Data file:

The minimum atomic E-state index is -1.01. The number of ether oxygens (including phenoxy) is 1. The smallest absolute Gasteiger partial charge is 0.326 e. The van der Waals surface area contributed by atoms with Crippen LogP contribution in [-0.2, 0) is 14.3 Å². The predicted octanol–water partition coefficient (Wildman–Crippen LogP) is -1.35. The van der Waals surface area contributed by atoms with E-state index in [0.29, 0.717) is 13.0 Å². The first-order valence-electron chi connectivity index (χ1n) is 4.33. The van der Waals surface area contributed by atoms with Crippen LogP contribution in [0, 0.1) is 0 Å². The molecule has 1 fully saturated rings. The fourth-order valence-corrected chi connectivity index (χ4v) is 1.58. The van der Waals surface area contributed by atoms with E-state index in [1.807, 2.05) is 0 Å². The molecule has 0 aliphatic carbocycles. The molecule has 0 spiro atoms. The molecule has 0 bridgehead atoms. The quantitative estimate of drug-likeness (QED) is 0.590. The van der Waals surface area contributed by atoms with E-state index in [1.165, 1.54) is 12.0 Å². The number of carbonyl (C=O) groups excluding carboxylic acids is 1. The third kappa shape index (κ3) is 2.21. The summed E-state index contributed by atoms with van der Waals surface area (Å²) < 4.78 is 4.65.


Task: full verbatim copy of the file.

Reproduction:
The minimum atomic E-state index is -1.01. The number of ether oxygens (including phenoxy) is 1. The smallest absolute Gasteiger partial charge is 0.326 e. The van der Waals surface area contributed by atoms with Crippen LogP contribution in [-0.2, 0) is 14.3 Å². The predicted octanol–water partition coefficient (Wildman–Crippen LogP) is -1.35. The van der Waals surface area contributed by atoms with E-state index in [0.29, 0.717) is 13.0 Å². The first-order valence-electron chi connectivity index (χ1n) is 4.33. The van der Waals surface area contributed by atoms with Crippen LogP contribution in [0, 0.1) is 0 Å². The molecule has 1 fully saturated rings. The fourth-order valence-corrected chi connectivity index (χ4v) is 1.58. The van der Waals surface area contributed by atoms with E-state index in [1.807, 2.05) is 0 Å². The molecule has 0 aliphatic carbocycles. The molecule has 0 spiro atoms. The molecule has 0 bridgehead atoms. The quantitative estimate of drug-likeness (QED) is 0.590. The van der Waals surface area contributed by atoms with E-state index in [1.165, 1.54) is 12.0 Å². The number of carbonyl (C=O) groups excluding carboxylic acids is 1. The third kappa shape index (κ3) is 2.21. The summed E-state index contributed by atoms with van der Waals surface area (Å²) < 4.78 is 4.65.